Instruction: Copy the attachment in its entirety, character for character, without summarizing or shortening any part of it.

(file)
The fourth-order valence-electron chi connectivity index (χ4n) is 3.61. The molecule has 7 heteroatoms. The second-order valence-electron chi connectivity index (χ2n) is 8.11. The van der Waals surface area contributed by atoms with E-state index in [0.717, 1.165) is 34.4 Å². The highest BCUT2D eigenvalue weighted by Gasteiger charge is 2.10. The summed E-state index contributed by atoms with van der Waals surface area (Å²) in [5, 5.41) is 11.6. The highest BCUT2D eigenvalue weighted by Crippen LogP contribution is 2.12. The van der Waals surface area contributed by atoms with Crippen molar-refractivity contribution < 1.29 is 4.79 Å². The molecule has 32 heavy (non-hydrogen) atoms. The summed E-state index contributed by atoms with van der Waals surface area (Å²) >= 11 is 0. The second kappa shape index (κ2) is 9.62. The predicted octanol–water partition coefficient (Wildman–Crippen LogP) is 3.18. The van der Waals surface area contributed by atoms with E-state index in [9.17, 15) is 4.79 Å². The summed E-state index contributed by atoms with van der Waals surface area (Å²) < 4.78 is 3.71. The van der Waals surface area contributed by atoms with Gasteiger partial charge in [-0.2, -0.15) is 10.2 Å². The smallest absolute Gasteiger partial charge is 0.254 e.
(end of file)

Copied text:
The fourth-order valence-electron chi connectivity index (χ4n) is 3.61. The molecule has 7 heteroatoms. The second-order valence-electron chi connectivity index (χ2n) is 8.11. The van der Waals surface area contributed by atoms with E-state index in [0.717, 1.165) is 34.4 Å². The highest BCUT2D eigenvalue weighted by Gasteiger charge is 2.10. The summed E-state index contributed by atoms with van der Waals surface area (Å²) in [5, 5.41) is 11.6. The highest BCUT2D eigenvalue weighted by Crippen LogP contribution is 2.12. The van der Waals surface area contributed by atoms with Crippen molar-refractivity contribution < 1.29 is 4.79 Å². The molecule has 32 heavy (non-hydrogen) atoms. The summed E-state index contributed by atoms with van der Waals surface area (Å²) >= 11 is 0. The second kappa shape index (κ2) is 9.62. The predicted octanol–water partition coefficient (Wildman–Crippen LogP) is 3.18. The van der Waals surface area contributed by atoms with E-state index in [9.17, 15) is 4.79 Å². The summed E-state index contributed by atoms with van der Waals surface area (Å²) < 4.78 is 3.71. The van der Waals surface area contributed by atoms with Gasteiger partial charge in [-0.2, -0.15) is 10.2 Å². The smallest absolute Gasteiger partial charge is 0.254 e.